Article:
Guidance and advice

The UKCGE recommend that there is a supervisor, mentor or adviser to guide the candidate on the selection of work, nature of the submission and preparation for the oral. They note that 21 out of 36 of the awarding institutions acknowledge the need for such a role, yet there is no code of practice and typically the role is left to the HoD. In my experience this was one of the least satisfactory aspects of the publication route. The HoD may be inappropriate for a range of reasons. In addition, if the role is not institutionalised it can feel like asking a favour of someone who is already overloaded, with a lack of clarity about what the role comprises. I sought and integrated feedback from my HoD and a peer about my critical commentary which accompanied the publications. I had initially registered for a PhD by the conventional route, believing that support from an adviser was essential. As I have developed my publications my confidence has increased. I would not recommend this route to someone who lacks confidence or support.

Nature of the submission

For me, the other problematic area was the lack of clarity about the nature of the submission which supports the published work, an area where the UKCGE found a huge variation between institutions. 23 institutions required a 2 stage submission process with the first stage being to establish a prima facie case (details of publications and a short statement re contribution to knowledge). Assessment at this stage may be solely by internal staff. The second or only stage may consist of compiled publications with or without analysis. Some old universities require publications alone, all new universities required a supportive analysis which might vary from requiring a statement or abstract to a critical appraisal. Word length for a supportive statement also varied considerably.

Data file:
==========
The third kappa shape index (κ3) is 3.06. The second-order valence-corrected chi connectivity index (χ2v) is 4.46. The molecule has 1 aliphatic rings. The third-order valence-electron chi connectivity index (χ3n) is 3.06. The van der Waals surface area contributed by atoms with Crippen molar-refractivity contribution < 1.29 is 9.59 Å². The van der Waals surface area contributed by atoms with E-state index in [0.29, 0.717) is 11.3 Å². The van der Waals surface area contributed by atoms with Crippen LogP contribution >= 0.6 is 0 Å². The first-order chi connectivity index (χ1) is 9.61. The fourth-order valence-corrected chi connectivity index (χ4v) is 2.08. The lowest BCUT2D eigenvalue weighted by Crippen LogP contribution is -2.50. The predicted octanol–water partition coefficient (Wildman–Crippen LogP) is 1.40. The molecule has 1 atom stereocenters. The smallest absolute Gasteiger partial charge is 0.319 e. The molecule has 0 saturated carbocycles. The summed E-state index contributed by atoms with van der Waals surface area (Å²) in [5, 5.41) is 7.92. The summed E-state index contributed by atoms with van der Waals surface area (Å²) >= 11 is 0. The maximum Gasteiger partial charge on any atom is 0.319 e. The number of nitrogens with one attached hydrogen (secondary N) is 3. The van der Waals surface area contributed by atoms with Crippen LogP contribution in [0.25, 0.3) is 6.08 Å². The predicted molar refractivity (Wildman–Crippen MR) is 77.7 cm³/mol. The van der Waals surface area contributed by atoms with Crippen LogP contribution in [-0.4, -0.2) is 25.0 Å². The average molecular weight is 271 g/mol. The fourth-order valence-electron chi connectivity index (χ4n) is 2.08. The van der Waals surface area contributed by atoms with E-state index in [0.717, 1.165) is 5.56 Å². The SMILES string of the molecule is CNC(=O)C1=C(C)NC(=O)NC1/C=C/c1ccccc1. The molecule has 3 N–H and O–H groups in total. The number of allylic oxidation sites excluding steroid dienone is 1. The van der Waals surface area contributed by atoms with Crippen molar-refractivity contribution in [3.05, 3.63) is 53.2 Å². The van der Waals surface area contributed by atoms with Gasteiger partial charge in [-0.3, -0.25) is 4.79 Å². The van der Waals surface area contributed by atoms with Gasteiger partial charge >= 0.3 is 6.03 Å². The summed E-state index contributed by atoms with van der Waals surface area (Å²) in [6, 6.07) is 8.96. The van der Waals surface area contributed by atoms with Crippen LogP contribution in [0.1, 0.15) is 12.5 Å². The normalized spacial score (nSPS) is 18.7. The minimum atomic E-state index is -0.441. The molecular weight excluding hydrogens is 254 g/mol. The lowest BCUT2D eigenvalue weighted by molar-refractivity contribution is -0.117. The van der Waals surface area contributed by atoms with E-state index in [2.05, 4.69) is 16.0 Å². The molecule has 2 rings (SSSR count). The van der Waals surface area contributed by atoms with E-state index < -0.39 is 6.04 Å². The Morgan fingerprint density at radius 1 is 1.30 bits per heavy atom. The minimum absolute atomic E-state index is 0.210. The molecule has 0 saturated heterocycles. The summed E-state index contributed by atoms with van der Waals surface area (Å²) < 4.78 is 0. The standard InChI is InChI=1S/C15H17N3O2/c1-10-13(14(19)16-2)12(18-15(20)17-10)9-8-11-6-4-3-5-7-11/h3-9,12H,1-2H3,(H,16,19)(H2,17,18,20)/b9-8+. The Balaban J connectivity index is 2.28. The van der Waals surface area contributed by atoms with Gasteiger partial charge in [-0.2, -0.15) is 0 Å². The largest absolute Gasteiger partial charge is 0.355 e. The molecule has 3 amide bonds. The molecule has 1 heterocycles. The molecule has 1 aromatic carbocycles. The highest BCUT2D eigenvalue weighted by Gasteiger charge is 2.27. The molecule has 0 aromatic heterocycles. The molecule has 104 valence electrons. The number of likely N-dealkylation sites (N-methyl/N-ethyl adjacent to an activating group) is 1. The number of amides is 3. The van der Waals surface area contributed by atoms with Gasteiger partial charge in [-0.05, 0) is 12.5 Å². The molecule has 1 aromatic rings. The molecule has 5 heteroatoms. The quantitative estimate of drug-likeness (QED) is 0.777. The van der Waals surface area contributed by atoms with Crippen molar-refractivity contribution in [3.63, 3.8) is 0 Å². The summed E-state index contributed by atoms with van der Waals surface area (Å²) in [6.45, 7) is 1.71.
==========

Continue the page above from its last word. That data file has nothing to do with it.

Bristol requires an 'introductory commentary outlining the coherence in terms of the subject matter of the published work' (Notes of Guidance to Candidates and Examiners). I had collected examples from predecessors whose commentaries ranged from 1- 8 pages in length and decided the best way to manage the uncertainty was to write a critical analysis of my work, highlighting developing themes and their significance in contributing to knowledge, providing the Examiners with what I thought they might want to know. With hindsight and the experience of the oral, I would recommend to others adding more detail about research methodology, omitted in most publications.


The UKCGE found that most institutions require a viva, all require at least 2 examiners, and some require both to be external, particularly for a member of staff. Bristol normally requires one internal and one external. Again I felt the absence of a supervisor and thought it was inappropriate to personally liaise with potential or actual advisers. I asked a colleague to act on my behalf. I also sought an internal adviser who came from another Dept. in the Faculty (Education) as I was concerned that being examined by colleagues from my own Dept. might be problematic.

Some institutions allow the award of the MPhil to emerge but Bristol does not allow this for the publication route. The PhD by publication is all or nothing with revisions not being possible to work already published. This reality makes the experience of the oral seem very final.


In conclusion, there should be comparable requirements across the various routes to the PhD. However, two significant features make the publication route special:

UK Council for Graduate Education (1995) The award of the degree of PhD on the basis of published work in the UK. UKCGE: Cedar, University of Warwick.